const int slaveSelectPin = 10; // Chip select pin
int number = 0;
int increase = A2; // Increase pin
int decrease = A3; //decrease pin
int current_sense = A0; //current sense pin
int voltage_sense = A1; // voltage sense pin
int state1 = 0; 
int state2 = 0;
int Set = 0;
float volt = 0;
float load_current = 0.0;
float load_voltage = 0.0;
float current = 0.0;
float voltage = 0.0;
LiquidCrystal lcd(7, 6, 5, 4, 3, 2); // LCD pins

This is used for the Setup of LCD and SPI. Also, the pin directions are set over here.

void setup() {
  pinMode(slaveSelectPin, OUTPUT);
  pinMode(increase, INPUT);  
  pinMode(decrease, INPUT);  
  pinMode(current_sense, INPUT);
  pinMode(voltage_sense, INPUT);
  // initialize SPI:
  SPI.begin();
  //set up the LCD's number of columns and rows:
    lcd.begin(16, 2);
  // Print a message to the LCD.
    lcd.print("Digital Load");
    lcd.setCursor(0, 1);
    lcd.print("Circuit Digest");
    delay (2000);
}

It is used for Converting the DAC value.

void convert_DAC(unsigned int value)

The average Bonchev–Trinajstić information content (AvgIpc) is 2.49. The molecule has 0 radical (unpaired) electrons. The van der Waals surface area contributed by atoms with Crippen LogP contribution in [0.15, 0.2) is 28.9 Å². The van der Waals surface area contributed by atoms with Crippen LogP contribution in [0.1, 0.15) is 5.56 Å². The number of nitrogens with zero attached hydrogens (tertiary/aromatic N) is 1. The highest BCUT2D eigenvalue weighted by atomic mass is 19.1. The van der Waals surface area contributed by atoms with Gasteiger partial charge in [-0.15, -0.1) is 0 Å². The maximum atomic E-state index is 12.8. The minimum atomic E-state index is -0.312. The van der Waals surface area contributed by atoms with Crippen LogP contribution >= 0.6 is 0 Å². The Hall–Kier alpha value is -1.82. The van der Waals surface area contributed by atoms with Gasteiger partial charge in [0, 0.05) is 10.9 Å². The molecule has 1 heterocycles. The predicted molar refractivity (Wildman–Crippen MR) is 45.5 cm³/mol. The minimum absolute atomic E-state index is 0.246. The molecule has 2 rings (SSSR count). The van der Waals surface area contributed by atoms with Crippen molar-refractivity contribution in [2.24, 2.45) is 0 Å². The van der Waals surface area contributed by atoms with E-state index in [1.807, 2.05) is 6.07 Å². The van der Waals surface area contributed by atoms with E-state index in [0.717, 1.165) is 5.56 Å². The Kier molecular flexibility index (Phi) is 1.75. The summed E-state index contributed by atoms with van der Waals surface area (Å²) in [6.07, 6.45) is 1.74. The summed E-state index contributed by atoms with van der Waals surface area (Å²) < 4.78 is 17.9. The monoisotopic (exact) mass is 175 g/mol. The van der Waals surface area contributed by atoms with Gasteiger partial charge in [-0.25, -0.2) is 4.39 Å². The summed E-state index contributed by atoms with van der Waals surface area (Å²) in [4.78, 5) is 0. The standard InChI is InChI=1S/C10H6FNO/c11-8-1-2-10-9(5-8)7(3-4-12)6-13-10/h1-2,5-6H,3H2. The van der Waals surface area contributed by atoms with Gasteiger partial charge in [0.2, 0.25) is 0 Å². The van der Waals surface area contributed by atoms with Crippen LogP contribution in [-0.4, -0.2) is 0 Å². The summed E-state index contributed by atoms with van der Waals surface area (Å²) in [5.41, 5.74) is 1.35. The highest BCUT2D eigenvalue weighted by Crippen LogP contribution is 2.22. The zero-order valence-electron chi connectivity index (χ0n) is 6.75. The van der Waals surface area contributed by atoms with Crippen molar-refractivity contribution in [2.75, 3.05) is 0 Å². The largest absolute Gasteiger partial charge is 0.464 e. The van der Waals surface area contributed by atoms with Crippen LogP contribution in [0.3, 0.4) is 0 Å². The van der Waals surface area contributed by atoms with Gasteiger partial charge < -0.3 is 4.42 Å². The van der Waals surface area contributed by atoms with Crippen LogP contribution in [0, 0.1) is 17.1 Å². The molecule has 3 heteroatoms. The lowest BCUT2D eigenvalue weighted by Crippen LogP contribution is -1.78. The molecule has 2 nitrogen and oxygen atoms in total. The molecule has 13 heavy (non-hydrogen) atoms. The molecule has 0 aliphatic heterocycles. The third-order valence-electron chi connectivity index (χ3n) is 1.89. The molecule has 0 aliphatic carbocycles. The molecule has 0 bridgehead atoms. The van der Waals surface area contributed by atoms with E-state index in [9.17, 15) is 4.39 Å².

{
   /*Step Size = 2^n, Therefore 12bit 2^12 = 4096
     For 5V reference, the step will be 5/4095 = 0.0012210012210012V or 1mV (approx)*/
  unsigned int container ;
  unsigned int MSB;
  unsigned int LSB;
  /*Step: 1, stored the 12 bit data into the container
   Suppose the data is 4095, in binary 1111 1111 1111*/
  container = value;    
  /*Step: 2 Creating Dummy 8 bit. So, by dividing 256, upper 4 bits are captured in LSB
   LSB = 0000 1111*/
  LSB = container/256;
  /*Step: 3 Sending the configuration with punching the 4 bit data. 
   LSB = 0011 0000 OR 0000 1111. Result is 0011 1111 */
  LSB = (0x30) | LSB;
  /*Step:4 Container still has the 21bit value. Extracting the lower 8 bits.
   1111 1111 AND 1111 1111 1111. Result is 1111 1111 which is MSB*/  
  MSB = 0xFF & container;    
 /*Step:4 Sending the 16bits data by dividing into two bytes. */
    digitalWrite(slaveSelectPin, LOW);
    delay(100);      
    SPI.transfer(LSB);
    SPI.transfer(MSB);    
    delay(100);
    // take the SS pin high to de-select the chip:
    digitalWrite(slaveSelectPin, HIGH);             
}

This section is used for current sensing related operations.

float read_current (void){
          load_current = 0;          
          for (int a = 0; a < average; a++){
          load_current = load_current + analogRead(current_sense);